Jonathan J. Arakawa


Jonathan J. Arakawa

Siem––We R Native Supporters,
My name is Jonathan J. Arakawa, tribal member of the Lower Elwha Klallam Tribe, a federally recognized, sovereign treaty Tribe under the 1855 Point No Point Treaty, as well as a Tribal Government in the State of Washington. I am seventeen (17) years of age––I am considered a young leader not only in tribal community, but as well as the surrounding tribal communities. I have much passion for all of peoples and I make it my duty to serve them in the best regards possible.
I am authorized as the 3rd Elder of the Lower Elwha 1910 Indian Shaker Church, serving a term of seven years in January 2017––ordained by the Bishop and State Board Elders of the 1910 Indian Shaker Church Incorporation. As the 3rd Elder, it also entitles to be a spiritual leader in many different aspects. Helping when my people are in need, as well as through the tragic times our tribal communities face at one point or another throughout our life time.
I am also a member of the Elwha Youth Coalition, counting up to four, almost five years to serve our tribal youth and elders, from being a member of the Elwha Youth Coalition––but now I sit on the Executive Committee of the Elwha Youth Coalition from the Youth Sector area. Being in this area takes a big task to ensure our tribal youth are served properly in the School District, but within the Tribe itself.
I make it my duty to serve my people, it is the teachings that have been handed down to me to ensure that my people are taken care of––address the concerns of our tribal elders and youth, to be the voice for them when they do not have a voice. Because as Native People, we live in challenging two worlds in this modern day/world––with time evolving around us. Also, I take the lead within our cultural ways on the areas of the cultural/traditional aspects. Leading the songs from our ancestral homelands, the songs of my people––speaking on behalf of the Tribe when I am called upon.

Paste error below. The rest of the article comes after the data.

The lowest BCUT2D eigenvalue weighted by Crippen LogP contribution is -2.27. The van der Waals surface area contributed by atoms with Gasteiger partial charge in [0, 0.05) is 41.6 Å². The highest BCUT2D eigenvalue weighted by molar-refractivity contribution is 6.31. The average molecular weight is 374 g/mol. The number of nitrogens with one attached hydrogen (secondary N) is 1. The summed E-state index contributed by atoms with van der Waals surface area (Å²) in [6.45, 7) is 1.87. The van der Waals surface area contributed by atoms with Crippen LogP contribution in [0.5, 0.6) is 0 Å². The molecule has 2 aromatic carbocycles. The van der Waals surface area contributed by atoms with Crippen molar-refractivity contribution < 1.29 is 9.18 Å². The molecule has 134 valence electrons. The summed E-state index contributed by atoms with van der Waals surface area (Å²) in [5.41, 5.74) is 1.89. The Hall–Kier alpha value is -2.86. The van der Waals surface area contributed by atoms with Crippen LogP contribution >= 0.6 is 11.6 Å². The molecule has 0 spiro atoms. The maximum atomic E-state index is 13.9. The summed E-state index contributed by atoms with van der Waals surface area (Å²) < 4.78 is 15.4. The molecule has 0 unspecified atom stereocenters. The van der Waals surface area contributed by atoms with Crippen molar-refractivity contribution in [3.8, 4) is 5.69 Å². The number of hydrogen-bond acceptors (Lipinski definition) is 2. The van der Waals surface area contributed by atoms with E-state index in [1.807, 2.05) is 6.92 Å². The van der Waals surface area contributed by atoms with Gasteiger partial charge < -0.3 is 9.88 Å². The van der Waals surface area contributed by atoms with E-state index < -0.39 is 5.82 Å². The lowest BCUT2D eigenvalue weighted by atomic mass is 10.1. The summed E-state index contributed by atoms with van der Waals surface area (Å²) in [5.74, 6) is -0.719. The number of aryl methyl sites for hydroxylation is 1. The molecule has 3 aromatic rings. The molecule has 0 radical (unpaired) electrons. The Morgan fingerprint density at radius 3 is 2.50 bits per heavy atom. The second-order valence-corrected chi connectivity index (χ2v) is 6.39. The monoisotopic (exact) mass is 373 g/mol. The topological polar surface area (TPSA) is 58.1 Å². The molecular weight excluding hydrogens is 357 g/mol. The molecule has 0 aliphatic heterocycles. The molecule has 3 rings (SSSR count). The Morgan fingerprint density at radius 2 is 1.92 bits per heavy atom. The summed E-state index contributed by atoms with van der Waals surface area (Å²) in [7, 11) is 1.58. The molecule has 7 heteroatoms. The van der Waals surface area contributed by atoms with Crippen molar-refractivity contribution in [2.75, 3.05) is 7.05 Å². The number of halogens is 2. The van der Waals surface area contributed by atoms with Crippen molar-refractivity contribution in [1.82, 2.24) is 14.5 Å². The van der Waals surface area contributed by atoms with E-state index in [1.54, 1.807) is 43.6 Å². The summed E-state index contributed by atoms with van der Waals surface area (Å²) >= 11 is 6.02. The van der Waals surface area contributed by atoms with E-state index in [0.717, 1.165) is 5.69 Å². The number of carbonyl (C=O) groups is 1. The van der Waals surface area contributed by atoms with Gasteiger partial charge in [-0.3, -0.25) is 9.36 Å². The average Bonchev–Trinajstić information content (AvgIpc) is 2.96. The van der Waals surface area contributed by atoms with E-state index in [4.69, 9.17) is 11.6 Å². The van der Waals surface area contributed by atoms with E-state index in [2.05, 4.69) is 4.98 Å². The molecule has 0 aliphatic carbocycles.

Not only to serve the people, but to ensure we take care of Mother Earth. So much is going on with different things going on with Mother Earth––a lot of things are not right. It is our duty to protect Mother Earth, with all of the life and resources we are given by Mother Earth––we must take a stand for what wrong doings are going that will affect Mother Earth now, and in the future generations to come. To hand down the teachings of our ancestors––to not let those teachings be silent, to continue to teach our tribal youth so those teachings can be handed from one generation to the next.
In conclusion, my thoughts and prayers are continued for our Native Peoples, for Mother Earth, and for the culture and language of our Native Peoples that still has that living heartbeat, today. I am gratified and grateful to serve a purpose on We R Native and I hope I can help make a better change for our tribal youth now and for the next future generations.
Thank you – háʔnəŋ cən siʔam̕,

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